Facebook Pixel Full Frame Sensor vs Crop Sensor: Which is Right For You?

Full Frame Sensor vs Crop Sensor: Which is Right For You?

DX, full-frame, APS-C, FX, crop factor, 24×36, image circle. Confused yet? Good.

With the new Nikon D700 hitting store shelves and the Canon 5D MkII imminent, now is a good time to clear the air on the whole sensor size thing.

Back in the film days, the rectangle that captured the image on a standard SLR (the film) was one size: 24mm x 36mm. That was all there was to it, and nobody really gave it a second thought.

Every camera manufacturer is slightly different; models from the same manufacturer are even different. People usually refer to a sensor’s size by its “crop factor.” That’s the number you use to find the 35mm equivalent of a given lens. It’s just like taking the middle of an image and throwing away the outside edges. If a sensor is 24mm x 36mm, then there is no crop factor, since it covers the same area as 35mm film.

Nikon has two different sensor sizes: full frame (FX) and 1.5x (DX).

Canon has three sensor sizes: full frame, 1.3x and 1.6x. Other manufacturers are in the same range, with Olympus being the notable exception, at 2x.

full frame vs crop sensor

What is a Full Frame Sensor?

Some people don’t like the term “full frame” because it isn’t specific. Full compared to what? For the sake of simplicity, when I say “full frame” I mean a sensor that’s roughly 24mm x 36mm.

That’s all well and good, but why should you care? Sensor size is important when you’re trying to pick a camera because full frame sensors have distinct advantages and disadvantages in different situations.

In general, full frame sensors have better image quality across the board, but they really shine when it comes to high ISO performance.

Take a look at the Nikon D300 and it’s full frame sibling the D700. The D300 is widely considered to be pretty good in low light, but the D700 is much better. In the real world, my D700 gives me 2 full stops of useable ISO over the D300; I can shoot at ISO6400 on the D700 where I wouldn’t shoot above ISO1600 on the D300. This has a lot to do with the size of the sensor. Both cameras have 12 megapixels, but the individual imaging sites on the D700 are farther apart, giving you a cleaner image.

Full frame sensors also give photographers more options when it comes to wide-angle work. I can use my $300 24mm f/2.8 instead of the $900 Nikkor 12-24 f/4, and the 24 is faster.

The downside is that full frame sensors and lenses are bigger than their cropped counterparts. Full frame bodies are also more expensive.

There are also some situations where the crop factor helps you. Many people have gotten used to having a little big of extra reach with their long lenses and may not want to give that up.

Full Frame Sensor vs Crop Sensor: Choosing Which is Right For You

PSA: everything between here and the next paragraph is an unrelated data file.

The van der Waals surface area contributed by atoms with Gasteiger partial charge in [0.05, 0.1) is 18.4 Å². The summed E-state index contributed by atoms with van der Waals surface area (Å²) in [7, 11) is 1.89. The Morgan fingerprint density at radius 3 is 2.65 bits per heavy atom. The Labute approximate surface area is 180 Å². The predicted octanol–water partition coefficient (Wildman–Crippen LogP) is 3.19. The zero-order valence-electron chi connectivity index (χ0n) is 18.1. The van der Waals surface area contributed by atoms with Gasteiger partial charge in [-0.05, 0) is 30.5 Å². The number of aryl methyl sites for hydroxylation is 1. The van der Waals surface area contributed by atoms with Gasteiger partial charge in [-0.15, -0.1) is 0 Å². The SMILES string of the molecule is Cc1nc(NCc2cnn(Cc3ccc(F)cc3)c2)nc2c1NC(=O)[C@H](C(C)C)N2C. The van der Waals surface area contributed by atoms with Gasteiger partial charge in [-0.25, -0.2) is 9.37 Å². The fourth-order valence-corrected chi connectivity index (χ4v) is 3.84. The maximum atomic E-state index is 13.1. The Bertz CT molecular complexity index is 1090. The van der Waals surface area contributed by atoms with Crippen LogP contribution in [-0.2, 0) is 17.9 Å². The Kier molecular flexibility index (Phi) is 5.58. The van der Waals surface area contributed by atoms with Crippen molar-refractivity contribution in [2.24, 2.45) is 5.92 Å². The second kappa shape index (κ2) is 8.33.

After you figure out the difference between a crop sensor and a full frame sensor, you’ll need to decide which one suits your needs.

For the average consumer, a smaller 1.5x or 1.6x sensor will be fine. If you’re the kind of person who has the 18-55 kit lens and maybe one other lens, it just doesn’t make sense to spend the extra money on full-frame.

If you have lots of glass from the film days, it might be worth looking into a full frame body. Modern Nikon bodies are compatible with nearly every lens Nikon ever made, and Canon bodies all work with EF glass.

Photographers who enjoy shooting landscapes and architecture will definitely want to check out a full frame body (if they don’t already have one). Full frame image quality and wide-angle options are far better than their cropped siblings.

If you shoot in natural and available light, you’ll definitely want to check out a full frame body too. The high ISO performance on my D700 is simply unmatched by any body with a smaller sensor. I can shoot at ISO6400 without worrying about excessive image noise, and I have more options when it comes to using (or not using) strobes and artificial light.

For nature, wildlife and sports enthusiasts, it might make more sense to stick with a smaller sensor. You can take advantage of the crop factor to get maximum detail at long distances.

Jamie De Pould is a DPS critique moderator and freelance photographer. He is currently pursuing a M.S. in Photography at Syracuse University in Syracuse, NY. See some of his work at pbase.com/jdepould.

Read more on this topic in our previous article – Crop Factor Explained where we specifically look at the topic of Crop Factor and how it impacts the different lenses that you might use on your DSLR.

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Darren Rowse

Darren Rowse is the editor and founder of Digital Photography School and SnapnDeals. He lives in Melbourne Australia and is also the editor of the ProBlogger Blog Tips. Follow him on Instagram, on Twitter at @digitalPS or on Google+.

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